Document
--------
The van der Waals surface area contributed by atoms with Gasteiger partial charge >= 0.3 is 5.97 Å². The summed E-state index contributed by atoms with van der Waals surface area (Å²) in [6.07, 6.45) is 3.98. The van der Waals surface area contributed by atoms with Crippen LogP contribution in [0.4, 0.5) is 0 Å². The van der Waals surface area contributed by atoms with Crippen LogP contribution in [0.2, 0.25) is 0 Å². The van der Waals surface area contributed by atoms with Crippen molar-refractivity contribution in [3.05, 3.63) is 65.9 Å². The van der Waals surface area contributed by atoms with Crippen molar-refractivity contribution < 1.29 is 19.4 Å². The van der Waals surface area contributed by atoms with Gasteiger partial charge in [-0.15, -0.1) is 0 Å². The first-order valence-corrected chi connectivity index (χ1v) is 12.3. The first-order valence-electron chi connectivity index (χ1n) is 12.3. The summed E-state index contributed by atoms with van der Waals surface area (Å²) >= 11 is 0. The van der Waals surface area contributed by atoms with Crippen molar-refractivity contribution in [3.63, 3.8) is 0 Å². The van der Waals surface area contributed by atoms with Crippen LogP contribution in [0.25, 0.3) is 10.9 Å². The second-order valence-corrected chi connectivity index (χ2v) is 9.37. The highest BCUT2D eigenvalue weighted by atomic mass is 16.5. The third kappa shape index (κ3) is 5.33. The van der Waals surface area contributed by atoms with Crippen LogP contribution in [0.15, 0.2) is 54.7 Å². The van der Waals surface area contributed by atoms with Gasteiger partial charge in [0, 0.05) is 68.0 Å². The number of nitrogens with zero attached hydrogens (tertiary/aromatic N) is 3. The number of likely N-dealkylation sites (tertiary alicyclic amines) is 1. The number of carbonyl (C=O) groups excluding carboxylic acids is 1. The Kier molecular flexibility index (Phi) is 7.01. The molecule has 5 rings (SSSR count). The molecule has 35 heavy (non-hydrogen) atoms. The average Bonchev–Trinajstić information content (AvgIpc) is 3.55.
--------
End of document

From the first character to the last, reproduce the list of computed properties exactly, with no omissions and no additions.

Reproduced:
The van der Waals surface area contributed by atoms with Gasteiger partial charge >= 0.3 is 5.97 Å². The summed E-state index contributed by atoms with van der Waals surface area (Å²) in [6.07, 6.45) is 3.98. The van der Waals surface area contributed by atoms with Crippen LogP contribution in [0.4, 0.5) is 0 Å². The van der Waals surface area contributed by atoms with Crippen LogP contribution in [0.2, 0.25) is 0 Å². The van der Waals surface area contributed by atoms with Crippen molar-refractivity contribution in [3.05, 3.63) is 65.9 Å². The van der Waals surface area contributed by atoms with Crippen molar-refractivity contribution < 1.29 is 19.4 Å². The van der Waals surface area contributed by atoms with Gasteiger partial charge in [-0.15, -0.1) is 0 Å². The first-order valence-corrected chi connectivity index (χ1v) is 12.3. The first-order valence-electron chi connectivity index (χ1n) is 12.3. The summed E-state index contributed by atoms with van der Waals surface area (Å²) >= 11 is 0. The van der Waals surface area contributed by atoms with Crippen molar-refractivity contribution in [3.63, 3.8) is 0 Å². The van der Waals surface area contributed by atoms with Crippen LogP contribution in [0.25, 0.3) is 10.9 Å². The second-order valence-corrected chi connectivity index (χ2v) is 9.37. The highest BCUT2D eigenvalue weighted by atomic mass is 16.5. The third kappa shape index (κ3) is 5.33. The van der Waals surface area contributed by atoms with Crippen LogP contribution in [0.15, 0.2) is 54.7 Å². The van der Waals surface area contributed by atoms with Gasteiger partial charge in [0, 0.05) is 68.0 Å². The number of nitrogens with zero attached hydrogens (tertiary/aromatic N) is 3. The number of likely N-dealkylation sites (tertiary alicyclic amines) is 1. The number of carbonyl (C=O) groups excluding carboxylic acids is 1. The Kier molecular flexibility index (Phi) is 7.01. The molecule has 5 rings (SSSR count). The molecule has 35 heavy (non-hydrogen) atoms. The average Bonchev–Trinajstić information content (AvgIpc) is 3.55.